“I want to be absolutely clear that, as we have said right from the start, that would be a good outcome for the UK,” the Conservative Party leader will argue.

“As a Government we are preparing, at our borders and at our ports, to be ready for it.

“We will have full control over our laws, our rules, and our fishing waters.

Lord Frost with his EU counterpart, Michel Barnier Credit: Dati Bendo/EU/PA

“We will have the freedom to do trade deals with every country in the world. And we will prosper mightily as a result.

“We will of course always be ready to talk to our EU friends even in these circumstances.

“We will be ready to find sensible accommodations on practical issues such as flights, lorry transport, or scientific co-operation, if the EU wants to do that.

“Our door will never be closed and we will trade as friends and partners – but without a free trade agreement.”

But Mr Johnson, in an apparent bid to focus minds as another set of talks gets under way on Tuesday, will say that there is “still an agreement to be had”, one that is based on deals Brussels has previously struck with “Canada and so many others”.

Fishing rights are one of the remaining two stumbling blocks to a trade deal, according to the Government Credit: Duncan McGlynn/PA

According to Downing Street, the Prime Minister will add: “Even at this late stage, if the EU are ready to rethink their current positions and agree this I will be delighted.

“But we cannot and will not compromise on the fundamentals of what it means to be an independent country to get it.”

The briefed words from the Prime Minister arrived as the FT reported that sections of the Internal Market Bill, due to be published this Wednesday, are expected to “eliminate” the legal force of the Withdrawal Agreement in areas including state aid and Northern Ireland customs.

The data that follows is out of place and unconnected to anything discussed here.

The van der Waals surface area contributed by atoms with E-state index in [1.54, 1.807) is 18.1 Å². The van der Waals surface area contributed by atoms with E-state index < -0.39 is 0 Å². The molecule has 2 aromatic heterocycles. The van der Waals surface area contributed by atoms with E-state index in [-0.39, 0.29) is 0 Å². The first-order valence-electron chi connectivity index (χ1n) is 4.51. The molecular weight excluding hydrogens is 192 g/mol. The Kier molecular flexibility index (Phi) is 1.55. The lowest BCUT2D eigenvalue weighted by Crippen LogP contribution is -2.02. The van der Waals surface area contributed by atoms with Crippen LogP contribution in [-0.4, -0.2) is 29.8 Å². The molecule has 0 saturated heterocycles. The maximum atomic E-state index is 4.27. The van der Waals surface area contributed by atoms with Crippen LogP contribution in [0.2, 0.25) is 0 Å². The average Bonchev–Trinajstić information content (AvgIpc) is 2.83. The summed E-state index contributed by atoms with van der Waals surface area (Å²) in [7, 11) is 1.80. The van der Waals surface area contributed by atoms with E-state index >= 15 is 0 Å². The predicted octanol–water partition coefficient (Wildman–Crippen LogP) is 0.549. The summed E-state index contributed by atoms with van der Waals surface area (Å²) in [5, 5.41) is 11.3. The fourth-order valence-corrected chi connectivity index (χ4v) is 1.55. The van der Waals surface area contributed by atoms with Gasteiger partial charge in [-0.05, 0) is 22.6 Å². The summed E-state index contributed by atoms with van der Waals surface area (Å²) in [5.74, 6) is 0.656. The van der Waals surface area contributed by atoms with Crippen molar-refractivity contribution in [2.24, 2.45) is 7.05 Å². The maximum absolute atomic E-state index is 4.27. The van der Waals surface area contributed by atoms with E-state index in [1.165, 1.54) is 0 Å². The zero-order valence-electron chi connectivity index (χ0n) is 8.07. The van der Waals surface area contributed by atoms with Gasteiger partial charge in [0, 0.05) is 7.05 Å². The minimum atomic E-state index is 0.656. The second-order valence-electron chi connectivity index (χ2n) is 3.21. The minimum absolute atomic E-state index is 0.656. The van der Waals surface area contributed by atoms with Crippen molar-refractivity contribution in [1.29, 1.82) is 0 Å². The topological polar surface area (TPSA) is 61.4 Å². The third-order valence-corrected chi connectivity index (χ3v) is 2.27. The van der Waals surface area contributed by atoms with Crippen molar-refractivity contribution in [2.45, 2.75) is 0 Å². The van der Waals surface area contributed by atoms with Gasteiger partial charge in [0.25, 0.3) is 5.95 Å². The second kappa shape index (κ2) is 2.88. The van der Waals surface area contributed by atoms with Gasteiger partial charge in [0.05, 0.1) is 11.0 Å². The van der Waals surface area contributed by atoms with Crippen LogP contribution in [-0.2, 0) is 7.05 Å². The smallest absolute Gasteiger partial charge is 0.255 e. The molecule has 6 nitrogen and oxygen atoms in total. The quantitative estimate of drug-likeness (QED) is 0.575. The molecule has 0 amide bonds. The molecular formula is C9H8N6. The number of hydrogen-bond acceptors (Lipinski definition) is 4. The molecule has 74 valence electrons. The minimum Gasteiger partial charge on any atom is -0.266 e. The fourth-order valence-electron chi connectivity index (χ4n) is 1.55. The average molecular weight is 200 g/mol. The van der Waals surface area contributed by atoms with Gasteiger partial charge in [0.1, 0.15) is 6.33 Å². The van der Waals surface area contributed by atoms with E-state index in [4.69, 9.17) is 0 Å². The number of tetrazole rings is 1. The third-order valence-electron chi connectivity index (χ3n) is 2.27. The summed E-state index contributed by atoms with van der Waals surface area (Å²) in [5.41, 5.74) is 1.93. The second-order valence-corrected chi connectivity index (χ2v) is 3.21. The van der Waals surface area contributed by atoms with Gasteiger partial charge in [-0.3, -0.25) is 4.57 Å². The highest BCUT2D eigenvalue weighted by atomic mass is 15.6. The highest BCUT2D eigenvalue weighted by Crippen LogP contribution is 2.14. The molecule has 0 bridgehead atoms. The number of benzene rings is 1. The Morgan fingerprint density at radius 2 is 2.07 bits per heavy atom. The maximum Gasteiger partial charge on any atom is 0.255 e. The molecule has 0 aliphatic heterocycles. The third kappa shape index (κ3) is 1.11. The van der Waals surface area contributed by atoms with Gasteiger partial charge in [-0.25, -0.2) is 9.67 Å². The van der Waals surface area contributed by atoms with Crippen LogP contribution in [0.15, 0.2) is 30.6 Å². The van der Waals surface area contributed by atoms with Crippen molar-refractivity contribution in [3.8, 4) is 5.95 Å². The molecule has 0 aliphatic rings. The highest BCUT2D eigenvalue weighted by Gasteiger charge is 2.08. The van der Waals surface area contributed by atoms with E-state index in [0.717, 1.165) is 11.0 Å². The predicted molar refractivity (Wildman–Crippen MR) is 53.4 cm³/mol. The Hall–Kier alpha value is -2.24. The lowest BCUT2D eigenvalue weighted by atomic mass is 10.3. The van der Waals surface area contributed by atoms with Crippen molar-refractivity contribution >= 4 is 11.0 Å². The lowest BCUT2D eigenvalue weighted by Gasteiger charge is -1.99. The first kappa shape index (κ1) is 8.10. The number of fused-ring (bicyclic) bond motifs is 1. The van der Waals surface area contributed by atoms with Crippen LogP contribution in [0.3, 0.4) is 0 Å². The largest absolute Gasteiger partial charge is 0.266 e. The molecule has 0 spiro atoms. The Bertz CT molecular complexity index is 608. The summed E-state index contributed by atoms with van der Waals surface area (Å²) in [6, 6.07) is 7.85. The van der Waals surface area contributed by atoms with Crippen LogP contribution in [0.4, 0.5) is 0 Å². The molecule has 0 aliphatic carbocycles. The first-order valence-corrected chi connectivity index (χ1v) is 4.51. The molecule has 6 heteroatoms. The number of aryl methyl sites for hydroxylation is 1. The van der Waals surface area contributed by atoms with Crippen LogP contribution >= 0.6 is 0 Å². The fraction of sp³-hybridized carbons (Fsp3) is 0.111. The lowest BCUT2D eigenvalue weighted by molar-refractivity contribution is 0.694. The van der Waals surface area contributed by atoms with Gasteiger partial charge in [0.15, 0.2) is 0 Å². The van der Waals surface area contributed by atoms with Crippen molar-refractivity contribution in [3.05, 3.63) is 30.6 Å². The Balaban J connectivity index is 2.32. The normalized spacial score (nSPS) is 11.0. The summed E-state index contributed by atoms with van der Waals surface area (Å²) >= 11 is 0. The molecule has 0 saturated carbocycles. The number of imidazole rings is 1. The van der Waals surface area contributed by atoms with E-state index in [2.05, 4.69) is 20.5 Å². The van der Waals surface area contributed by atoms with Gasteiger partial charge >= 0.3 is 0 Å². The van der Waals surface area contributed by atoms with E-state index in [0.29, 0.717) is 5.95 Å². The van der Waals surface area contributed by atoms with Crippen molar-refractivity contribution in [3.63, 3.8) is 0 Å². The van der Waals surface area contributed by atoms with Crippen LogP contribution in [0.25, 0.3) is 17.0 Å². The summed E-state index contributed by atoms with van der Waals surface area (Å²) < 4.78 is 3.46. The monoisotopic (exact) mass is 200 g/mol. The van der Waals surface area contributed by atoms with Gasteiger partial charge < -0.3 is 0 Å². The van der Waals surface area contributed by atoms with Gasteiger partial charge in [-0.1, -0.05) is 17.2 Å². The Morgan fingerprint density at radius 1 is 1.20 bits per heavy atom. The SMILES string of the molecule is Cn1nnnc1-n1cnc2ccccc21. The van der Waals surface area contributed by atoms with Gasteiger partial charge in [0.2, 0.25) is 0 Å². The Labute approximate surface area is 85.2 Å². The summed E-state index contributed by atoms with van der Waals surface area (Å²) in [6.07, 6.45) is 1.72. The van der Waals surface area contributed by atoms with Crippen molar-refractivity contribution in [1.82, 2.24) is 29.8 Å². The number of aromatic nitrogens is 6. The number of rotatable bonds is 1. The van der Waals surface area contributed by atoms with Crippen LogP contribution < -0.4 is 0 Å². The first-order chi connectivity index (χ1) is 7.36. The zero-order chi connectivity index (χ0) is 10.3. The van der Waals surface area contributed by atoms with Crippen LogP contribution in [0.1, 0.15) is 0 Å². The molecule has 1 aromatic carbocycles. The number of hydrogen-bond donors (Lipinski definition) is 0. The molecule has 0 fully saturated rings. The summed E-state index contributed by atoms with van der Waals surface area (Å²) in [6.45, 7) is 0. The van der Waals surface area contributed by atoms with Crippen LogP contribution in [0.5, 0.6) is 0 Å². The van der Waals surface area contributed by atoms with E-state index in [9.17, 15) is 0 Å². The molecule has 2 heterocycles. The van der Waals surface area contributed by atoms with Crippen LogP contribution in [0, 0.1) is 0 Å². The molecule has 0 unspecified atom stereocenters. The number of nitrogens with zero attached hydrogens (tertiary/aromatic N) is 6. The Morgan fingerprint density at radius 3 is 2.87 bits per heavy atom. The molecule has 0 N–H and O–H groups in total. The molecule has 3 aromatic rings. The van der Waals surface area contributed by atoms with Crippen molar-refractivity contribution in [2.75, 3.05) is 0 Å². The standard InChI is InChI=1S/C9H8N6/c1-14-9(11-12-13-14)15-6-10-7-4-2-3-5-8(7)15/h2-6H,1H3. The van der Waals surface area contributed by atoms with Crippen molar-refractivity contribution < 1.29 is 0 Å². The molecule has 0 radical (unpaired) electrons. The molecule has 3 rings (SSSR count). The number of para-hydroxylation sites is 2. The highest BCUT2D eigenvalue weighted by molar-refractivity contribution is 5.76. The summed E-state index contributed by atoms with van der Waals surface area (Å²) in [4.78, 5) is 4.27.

As part of the terms of the Northern Ireland Protocol, the region is expected to continue to follow some EU rules after Brexit to ensure there is no hard border, a resolution some Brexiteers took umbrage with.

Parties have clashed over the prospect of a poll on Irish unity Credit: Brian Lawless/PA

The Government spokeswoman said it was working to “protect Northern Ireland’s place in our United Kingdom”.

She said: “We are working hard to resolve outstanding issues with the Northern Ireland Protocol through the Joint Committee and will continue to approach these discussions in good faith.

“As a responsible government, we are considering fall back options in the event this is not achieved to ensure the communities of Northern Ireland are protected.”

Labour shadow Northern Ireland Secretary Louise Haigh said: “Just 10 months after signing a treaty promising to implement the Northern Ireland protocol, Boris Johnson’s Government is already threatening to renege on the UK’s legal obligations.

“This would be an act of immense bad faith: one that would be viewed dimly by future trading partners and allies around the world and make it more difficult for us to hold other governments to account.”